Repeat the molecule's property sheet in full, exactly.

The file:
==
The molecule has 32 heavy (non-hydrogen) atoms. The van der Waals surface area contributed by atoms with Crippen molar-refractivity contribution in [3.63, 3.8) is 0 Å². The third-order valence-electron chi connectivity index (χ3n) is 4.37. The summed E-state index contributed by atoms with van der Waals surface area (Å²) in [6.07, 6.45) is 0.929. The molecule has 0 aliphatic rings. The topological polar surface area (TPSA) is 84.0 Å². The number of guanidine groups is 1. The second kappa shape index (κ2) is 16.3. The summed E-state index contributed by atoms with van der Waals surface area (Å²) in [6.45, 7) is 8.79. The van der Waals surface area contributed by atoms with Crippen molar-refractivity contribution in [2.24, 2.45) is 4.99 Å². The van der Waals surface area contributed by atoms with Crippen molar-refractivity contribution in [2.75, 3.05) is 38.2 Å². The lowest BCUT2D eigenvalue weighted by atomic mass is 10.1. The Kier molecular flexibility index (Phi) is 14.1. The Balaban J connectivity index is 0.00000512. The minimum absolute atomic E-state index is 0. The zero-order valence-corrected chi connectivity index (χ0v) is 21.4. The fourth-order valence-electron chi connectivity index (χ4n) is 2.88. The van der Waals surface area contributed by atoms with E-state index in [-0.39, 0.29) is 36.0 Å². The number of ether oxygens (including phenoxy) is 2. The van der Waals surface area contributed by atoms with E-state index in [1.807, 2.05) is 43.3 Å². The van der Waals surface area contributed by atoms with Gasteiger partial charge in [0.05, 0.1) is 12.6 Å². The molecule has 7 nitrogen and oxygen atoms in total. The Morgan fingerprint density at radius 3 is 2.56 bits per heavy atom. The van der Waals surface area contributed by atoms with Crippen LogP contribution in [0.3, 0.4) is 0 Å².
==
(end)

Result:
The molecule has 32 heavy (non-hydrogen) atoms. The van der Waals surface area contributed by atoms with Crippen molar-refractivity contribution in [3.63, 3.8) is 0 Å². The third-order valence-electron chi connectivity index (χ3n) is 4.37. The summed E-state index contributed by atoms with van der Waals surface area (Å²) in [6.07, 6.45) is 0.929. The molecule has 0 aliphatic rings. The topological polar surface area (TPSA) is 84.0 Å². The number of guanidine groups is 1. The second kappa shape index (κ2) is 16.3. The summed E-state index contributed by atoms with van der Waals surface area (Å²) in [6.45, 7) is 8.79. The van der Waals surface area contributed by atoms with Crippen molar-refractivity contribution in [2.24, 2.45) is 4.99 Å². The van der Waals surface area contributed by atoms with Crippen molar-refractivity contribution in [2.75, 3.05) is 38.2 Å². The lowest BCUT2D eigenvalue weighted by atomic mass is 10.1. The Kier molecular flexibility index (Phi) is 14.1. The Balaban J connectivity index is 0.00000512. The minimum absolute atomic E-state index is 0. The zero-order valence-corrected chi connectivity index (χ0v) is 21.4. The fourth-order valence-electron chi connectivity index (χ4n) is 2.88. The van der Waals surface area contributed by atoms with E-state index in [-0.39, 0.29) is 36.0 Å². The number of ether oxygens (including phenoxy) is 2. The van der Waals surface area contributed by atoms with E-state index in [1.807, 2.05) is 43.3 Å². The van der Waals surface area contributed by atoms with Gasteiger partial charge in [0.05, 0.1) is 12.6 Å². The molecule has 7 nitrogen and oxygen atoms in total. The Morgan fingerprint density at radius 3 is 2.56 bits per heavy atom. The van der Waals surface area contributed by atoms with Crippen LogP contribution in [0.3, 0.4) is 0 Å².